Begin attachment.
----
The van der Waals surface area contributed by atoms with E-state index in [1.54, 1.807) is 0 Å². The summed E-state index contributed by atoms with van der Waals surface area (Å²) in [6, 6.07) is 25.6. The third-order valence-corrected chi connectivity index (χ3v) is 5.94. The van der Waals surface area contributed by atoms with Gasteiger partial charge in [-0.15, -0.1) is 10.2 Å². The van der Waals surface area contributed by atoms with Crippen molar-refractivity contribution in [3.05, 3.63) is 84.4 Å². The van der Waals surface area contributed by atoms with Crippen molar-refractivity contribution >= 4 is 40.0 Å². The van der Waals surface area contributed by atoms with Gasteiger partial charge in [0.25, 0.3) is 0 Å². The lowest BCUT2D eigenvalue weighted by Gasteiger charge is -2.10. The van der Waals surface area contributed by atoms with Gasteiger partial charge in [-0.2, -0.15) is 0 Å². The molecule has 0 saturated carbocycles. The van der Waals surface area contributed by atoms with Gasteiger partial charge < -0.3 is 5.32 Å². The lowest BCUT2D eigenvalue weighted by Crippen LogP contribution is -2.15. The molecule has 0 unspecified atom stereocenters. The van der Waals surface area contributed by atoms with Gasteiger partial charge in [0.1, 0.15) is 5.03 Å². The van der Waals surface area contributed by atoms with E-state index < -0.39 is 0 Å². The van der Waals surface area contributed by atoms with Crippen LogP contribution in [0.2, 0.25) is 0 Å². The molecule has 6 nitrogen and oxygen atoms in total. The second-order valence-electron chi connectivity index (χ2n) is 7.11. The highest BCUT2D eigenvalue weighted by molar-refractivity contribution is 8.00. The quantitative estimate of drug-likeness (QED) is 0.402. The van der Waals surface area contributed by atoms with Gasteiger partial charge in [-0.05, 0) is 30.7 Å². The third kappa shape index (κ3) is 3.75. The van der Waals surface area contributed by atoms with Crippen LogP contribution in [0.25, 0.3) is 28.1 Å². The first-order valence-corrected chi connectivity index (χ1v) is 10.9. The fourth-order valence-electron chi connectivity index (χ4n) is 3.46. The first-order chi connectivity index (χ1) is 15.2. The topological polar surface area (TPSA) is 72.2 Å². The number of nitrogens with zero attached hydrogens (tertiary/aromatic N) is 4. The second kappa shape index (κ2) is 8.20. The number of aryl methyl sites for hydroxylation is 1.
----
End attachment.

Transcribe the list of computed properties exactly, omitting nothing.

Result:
The van der Waals surface area contributed by atoms with E-state index in [1.54, 1.807) is 0 Å². The summed E-state index contributed by atoms with van der Waals surface area (Å²) in [6, 6.07) is 25.6. The third-order valence-corrected chi connectivity index (χ3v) is 5.94. The van der Waals surface area contributed by atoms with Gasteiger partial charge in [-0.15, -0.1) is 10.2 Å². The van der Waals surface area contributed by atoms with Crippen molar-refractivity contribution in [3.05, 3.63) is 84.4 Å². The van der Waals surface area contributed by atoms with Crippen molar-refractivity contribution >= 4 is 40.0 Å². The van der Waals surface area contributed by atoms with Gasteiger partial charge in [0.25, 0.3) is 0 Å². The lowest BCUT2D eigenvalue weighted by Gasteiger charge is -2.10. The van der Waals surface area contributed by atoms with Gasteiger partial charge in [-0.2, -0.15) is 0 Å². The molecule has 0 saturated carbocycles. The van der Waals surface area contributed by atoms with Gasteiger partial charge < -0.3 is 5.32 Å². The lowest BCUT2D eigenvalue weighted by Crippen LogP contribution is -2.15. The molecule has 0 unspecified atom stereocenters. The van der Waals surface area contributed by atoms with Gasteiger partial charge in [0.1, 0.15) is 5.03 Å². The van der Waals surface area contributed by atoms with E-state index < -0.39 is 0 Å². The van der Waals surface area contributed by atoms with Crippen LogP contribution in [0.2, 0.25) is 0 Å². The molecule has 6 nitrogen and oxygen atoms in total. The second-order valence-electron chi connectivity index (χ2n) is 7.11. The highest BCUT2D eigenvalue weighted by molar-refractivity contribution is 8.00. The quantitative estimate of drug-likeness (QED) is 0.402. The van der Waals surface area contributed by atoms with Gasteiger partial charge in [-0.05, 0) is 30.7 Å². The third kappa shape index (κ3) is 3.75. The van der Waals surface area contributed by atoms with Crippen LogP contribution in [0.25, 0.3) is 28.1 Å². The first-order valence-corrected chi connectivity index (χ1v) is 10.9. The fourth-order valence-electron chi connectivity index (χ4n) is 3.46. The first-order chi connectivity index (χ1) is 15.2. The topological polar surface area (TPSA) is 72.2 Å². The number of nitrogens with zero attached hydrogens (tertiary/aromatic N) is 4. The second kappa shape index (κ2) is 8.20. The number of aryl methyl sites for hydroxylation is 1.